The production of cash crops is often seen as an effective way to fight poverty in developing countries. Using data from the Senegal poverty monitoring Survey II (ESPS II), this study assessed the impact of the production of cash crops on the welfare of farm households in Senegal.
Since it is likely that cash cropping by a household was affected by the same unobserved factors that affect household welfare (defined as the nominal consumption expenditure per adult equivalent, converted into real terms by dividing it by the national poverty line), an instrumental variables approach that addressed the endogeneity of cash cropping was employed. An uncondition- al quantiles regression was also conducted to assess the impact of cash cropping on the distribution of farm households’ wel- fare. It appears that the production of cash crops (including groundnut, tomato, melons, banana, sesame, oil palm, apple cashew, cotton, citrus and jatropha), negatively impacts the welfare of farm households in Senegal, with a more pro- nounced effect on households with higher levels of welfare. Accordingly, the role assigned to the agricultural sector for poverty reduction in Senegal cannot mainly result from the production of cash crops at this stage of national development. Agricultural policies in Senegal must focus more on promot- ing food crops and on facilitating access to production assets within a political and economic framework that supports an efficient functioning of markets.
The fight against poverty is a central concern for the Government of Senegal, where about one person in two is poor (ANSD 2013). However, progress with the reduction of poverty is slow. For example, the poverty rate was estimated at 46.7% in 2011 compared with 55.2% in 2001 (ANSD 2013). This slow pace of poverty reduction did not allow the country to achieve Millennium Development Goal (MDG) 1. Farmers, representing the majority of Senegalese households, appear to be most affected by poverty; the poverty rate of households headed by agricultural self-employed workers is 59.8%, which is well above the national one. Senegalese households have an expenditure structure very dependent on food con- sumption. They spend more than half of their expenditure on food (ANSD 2013). Overall, Senegal is a net importer of food despite the strong predominance of agriculture in the country.
Agriculture has long been a focus of interest for the gov- ernment of Senegal to accelerate economic growth and reduce poverty. Several types of agricultural policies1 at national lev- el, within the framework of cooperation in Africa (through the CAADP), and at a sub-regional level (through ECOWAP) were developed to achieve these goals. Growth in the produc- tion of agricultural crops is at the center of these policies, particularly cash crops, which are often seen as an effective way to fight poverty in developing countries (Jones and Gibbon 2011). The main cash crops in Senegal are groundnut, sorrel flower, tomato, watermelon/melon, banana, sesame, oil palm, apple cashew, cotton, gum arabic, citrus and jatropha. Theoretically, the production of cash crops can enable house- holds to get more income and better satisfy their needs than the production of their own food, and cash crops often have higher added value than food crops (Poulton et al. 2001). Additionally, the degree of specialization that renders market- ing possible can increase the overall efficiency of resource utilization in agriculture. Finally, cash cropping can loosen a households’ cash constraint to invest in health and education (Poulton et al. 2001).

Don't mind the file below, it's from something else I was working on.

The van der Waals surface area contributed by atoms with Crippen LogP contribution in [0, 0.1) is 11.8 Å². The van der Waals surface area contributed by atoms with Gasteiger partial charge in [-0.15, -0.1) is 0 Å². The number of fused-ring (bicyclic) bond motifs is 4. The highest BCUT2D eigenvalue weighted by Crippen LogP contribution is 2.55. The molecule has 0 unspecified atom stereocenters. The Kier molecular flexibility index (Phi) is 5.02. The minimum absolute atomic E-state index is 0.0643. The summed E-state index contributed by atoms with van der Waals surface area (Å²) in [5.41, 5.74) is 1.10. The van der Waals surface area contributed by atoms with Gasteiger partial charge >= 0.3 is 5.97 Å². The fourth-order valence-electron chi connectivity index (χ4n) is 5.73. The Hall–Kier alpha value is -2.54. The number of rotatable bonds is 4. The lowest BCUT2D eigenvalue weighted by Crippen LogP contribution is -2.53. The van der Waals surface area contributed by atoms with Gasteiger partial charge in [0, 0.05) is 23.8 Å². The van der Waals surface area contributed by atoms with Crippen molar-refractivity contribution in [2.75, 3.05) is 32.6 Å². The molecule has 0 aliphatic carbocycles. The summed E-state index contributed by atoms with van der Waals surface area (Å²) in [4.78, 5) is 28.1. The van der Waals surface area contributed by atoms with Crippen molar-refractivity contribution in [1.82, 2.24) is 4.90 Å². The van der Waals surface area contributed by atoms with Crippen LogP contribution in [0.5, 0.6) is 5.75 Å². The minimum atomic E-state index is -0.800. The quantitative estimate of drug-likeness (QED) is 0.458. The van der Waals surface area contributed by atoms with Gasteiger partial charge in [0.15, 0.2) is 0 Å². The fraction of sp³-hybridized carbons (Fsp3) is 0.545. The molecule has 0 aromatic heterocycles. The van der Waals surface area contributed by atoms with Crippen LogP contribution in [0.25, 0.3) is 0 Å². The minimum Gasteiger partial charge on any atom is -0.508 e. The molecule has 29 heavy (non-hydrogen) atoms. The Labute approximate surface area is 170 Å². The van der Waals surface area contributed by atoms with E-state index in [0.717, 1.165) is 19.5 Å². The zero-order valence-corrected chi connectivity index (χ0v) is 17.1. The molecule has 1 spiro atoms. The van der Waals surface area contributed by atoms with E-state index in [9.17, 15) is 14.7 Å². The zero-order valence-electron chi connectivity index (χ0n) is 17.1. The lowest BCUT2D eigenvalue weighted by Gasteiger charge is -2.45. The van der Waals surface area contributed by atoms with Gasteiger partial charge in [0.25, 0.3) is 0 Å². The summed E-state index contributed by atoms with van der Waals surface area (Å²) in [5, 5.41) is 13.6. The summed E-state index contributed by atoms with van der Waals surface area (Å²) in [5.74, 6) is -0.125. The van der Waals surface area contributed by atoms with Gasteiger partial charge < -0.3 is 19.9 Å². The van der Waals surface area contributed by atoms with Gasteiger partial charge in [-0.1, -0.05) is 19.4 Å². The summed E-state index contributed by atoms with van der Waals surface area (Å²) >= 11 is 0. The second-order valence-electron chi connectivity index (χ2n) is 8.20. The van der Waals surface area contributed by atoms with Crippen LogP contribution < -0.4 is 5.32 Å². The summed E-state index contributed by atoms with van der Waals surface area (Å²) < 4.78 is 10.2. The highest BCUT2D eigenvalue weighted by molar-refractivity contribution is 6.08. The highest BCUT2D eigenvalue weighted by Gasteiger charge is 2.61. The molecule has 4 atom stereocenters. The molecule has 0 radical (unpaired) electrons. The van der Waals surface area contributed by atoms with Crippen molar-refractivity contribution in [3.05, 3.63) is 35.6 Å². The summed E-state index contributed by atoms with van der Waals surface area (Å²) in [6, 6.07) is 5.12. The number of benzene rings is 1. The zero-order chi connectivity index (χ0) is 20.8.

Overall, the different agricultural policies that have been implemented in Senegal seem not to have achieved the objec- tives targeted by the government as they have not translated into higher growth in agricultural production. For example, over a period of fifteen years, the contribution of agriculture to economic growth was around zero (Fall et al. 2013). This poor performance is more pronounced in the case of cash crops and the contribution of ‘industrial’ agriculture to growth remains erratic. From 1997 to 2001, its contribution to growth was 0.3%, fell to an adjusted −0.3% between 2002 and 2006, and from 2007 to 2011 it was zero % (Fall et al. 2013). As an example, the production of groundnut, which is the main source of income in rural areas and was also among the top four export products in Senegal (along with fishery products, phosphates, and tourism), has no longer assured the regular supply for mills, provided adequate stocks of seeds to main- tain cropping, or even been able to satisfy home-consumption since the late 1970s (Mboup 2004).
Another issue related to cash cropping is the risk associated with this activity, including harvest failures (due to pests, dis- eases and drought), price slumps, loss of market access and income decline (Achterbosch et al. 2014). These sources of risks are pervasive across Senegalese agriculture, where weather and price variability for crops are the most important factors contributing to risk with agricultural production and marketing (D’Alessandro et al. 2015). These risks have seri- ous impacts on the welfare of farm households by increasing their vulnerability to food insecurity. D’Alessandro et al. (2015) pointed out that extreme price volatility deters pro- ducers from making productivity-enhancing investments and can jeopardize access to food by poorer households. Boccanfuso and Savard (2008) noted that the reduction of world prices for groundnut has relatively strong neg- ative effects on poor households in Senegal if farmers are not protected through a guaranteed purchase price. However, in Senegal (as in many other developing coun- tries) risk management mechanisms are underdeveloped. Accordingly, an over-reliance on the production of cash crops may be too risky for Senegalese farm households seeking to reach food security. Download the full article here